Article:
On Jul 24, 2011 Navin wrote:

trees,rivers,ocen,hills,valley,fullmoon light in woods,or sunrise-sunsets,birds- all have one thing in common  if you take time and  observe  beautyful nature and seasons its always nurtures our spirit uplifting way       2. desires are root cause of most of depression  3, solution to all emotional  feelings are in spritual living  ,not in materilistik  RAT RACE  4. knowlege  will release us from emotional roler coster.   5.in bhagvat geeta first chapter starts with Arjun vishad yog  great warrior arjun faced depression before war started and his elder brother dhrmraj udhisthir became depressed after the gret war of mahabharata shri krishn gave arjun spritual knowlege and removed his  depression for ever  five thousand years ago same principle  we can apply to lifes and deaths ups and downn  6. good friends or good books always help   always love navin



On Jul 24, 2011 Smita wrote:

 Wow...thank you for this!  I'm going to print this out and put it on my fridge.  :)  I felt like this passage described exactly what I've been experiencing for many months now.  It can be very scary, especially not knowing where it will lead.  But I believe this sort of "collapse" is necessary, particularly when we have ignored, abandoned, and drifted far from our soul.  I really appreciated the reminder to rest, to be gentle, to retreat, to look inside, to trust myself, and to allow body & soul to meet once again and move together as *one* unit.  I also appreciated the reminder to be present with nature, to discover the simple things, and to stay in the company of those who feel they have all the time in the world.  Yes.  I am seeing how all of these things can cradle us as if we were coming into the world again for the first time.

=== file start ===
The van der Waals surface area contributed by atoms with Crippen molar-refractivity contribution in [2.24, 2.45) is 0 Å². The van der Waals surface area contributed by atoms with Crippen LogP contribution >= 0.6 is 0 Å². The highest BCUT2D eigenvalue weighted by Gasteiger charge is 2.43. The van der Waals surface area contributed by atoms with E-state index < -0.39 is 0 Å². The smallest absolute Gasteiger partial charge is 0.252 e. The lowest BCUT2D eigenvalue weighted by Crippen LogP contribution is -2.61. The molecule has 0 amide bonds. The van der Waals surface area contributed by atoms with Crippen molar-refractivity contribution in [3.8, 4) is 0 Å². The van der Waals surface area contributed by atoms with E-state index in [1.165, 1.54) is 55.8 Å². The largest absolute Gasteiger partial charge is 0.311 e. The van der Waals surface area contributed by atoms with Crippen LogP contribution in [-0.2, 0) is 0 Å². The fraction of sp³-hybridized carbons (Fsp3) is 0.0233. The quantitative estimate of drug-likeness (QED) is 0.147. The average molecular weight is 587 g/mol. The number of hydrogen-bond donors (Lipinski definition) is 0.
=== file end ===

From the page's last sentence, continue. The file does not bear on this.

On Jul 23, 2011 Conrad wrote:

Returning to myself is like noticing my noticing while I am noticing. It is similar to being in the present. Interestingly, the word nowhere is composed of now and here. Being here now is being in the present.  Being here now may then be like going nowhere. When one notices one's self as being more connected to everyone and everything, that may similar to being no one, going, nowhere. This reminds me of Sharon Begley, author of "Train Your Mind, Change Your Brain," when she and Jeffrey M Schwartz said:  "Through mindfulness you can stand outside your own mind as if you were watching what is happening to another person rather than experience being at herself….  Mindfulness requires direct willful effort, and the ability to forge those practicing it to observe their sensations and thoughts with a calm clarity of an external witness….  One views his thoughts, feelings, and expectations much As A Scientist Views Experime  See full.

Returning to myself is like noticing my noticing while I am noticing. It is similar to being in the present. Interestingly, the word nowhere is composed of now and here. Being here now is being in the present.  Being here now may then be like going nowhere. When one notices one's self as being more connected to everyone and everything, that may similar to being no one, going, nowhere.